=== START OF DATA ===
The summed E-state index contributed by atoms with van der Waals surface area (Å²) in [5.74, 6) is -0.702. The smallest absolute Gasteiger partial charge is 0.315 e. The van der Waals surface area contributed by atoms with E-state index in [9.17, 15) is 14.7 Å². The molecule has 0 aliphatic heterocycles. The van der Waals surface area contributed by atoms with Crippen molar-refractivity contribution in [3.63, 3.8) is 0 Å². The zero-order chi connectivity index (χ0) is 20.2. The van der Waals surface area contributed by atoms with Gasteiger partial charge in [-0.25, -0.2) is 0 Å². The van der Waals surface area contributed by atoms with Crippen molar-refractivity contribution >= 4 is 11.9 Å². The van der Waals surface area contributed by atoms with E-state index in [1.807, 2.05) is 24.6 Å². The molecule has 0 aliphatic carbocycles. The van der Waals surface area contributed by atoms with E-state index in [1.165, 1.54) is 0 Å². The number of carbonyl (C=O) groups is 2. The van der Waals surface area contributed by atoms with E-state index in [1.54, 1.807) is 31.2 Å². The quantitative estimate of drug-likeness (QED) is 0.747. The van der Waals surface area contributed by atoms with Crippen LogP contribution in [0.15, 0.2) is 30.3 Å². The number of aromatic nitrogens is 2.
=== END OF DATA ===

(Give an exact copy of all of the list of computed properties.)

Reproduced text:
The summed E-state index contributed by atoms with van der Waals surface area (Å²) in [5.74, 6) is -0.702. The smallest absolute Gasteiger partial charge is 0.315 e. The van der Waals surface area contributed by atoms with E-state index in [9.17, 15) is 14.7 Å². The molecule has 0 aliphatic heterocycles. The van der Waals surface area contributed by atoms with Crippen molar-refractivity contribution in [3.63, 3.8) is 0 Å². The zero-order chi connectivity index (χ0) is 20.2. The van der Waals surface area contributed by atoms with Gasteiger partial charge in [-0.25, -0.2) is 0 Å². The van der Waals surface area contributed by atoms with Crippen molar-refractivity contribution >= 4 is 11.9 Å². The van der Waals surface area contributed by atoms with E-state index in [1.807, 2.05) is 24.6 Å². The molecule has 0 aliphatic carbocycles. The van der Waals surface area contributed by atoms with E-state index in [1.165, 1.54) is 0 Å². The number of carbonyl (C=O) groups is 2. The van der Waals surface area contributed by atoms with E-state index in [1.54, 1.807) is 31.2 Å². The quantitative estimate of drug-likeness (QED) is 0.747. The van der Waals surface area contributed by atoms with Crippen LogP contribution in [0.15, 0.2) is 30.3 Å². The number of aromatic nitrogens is 2.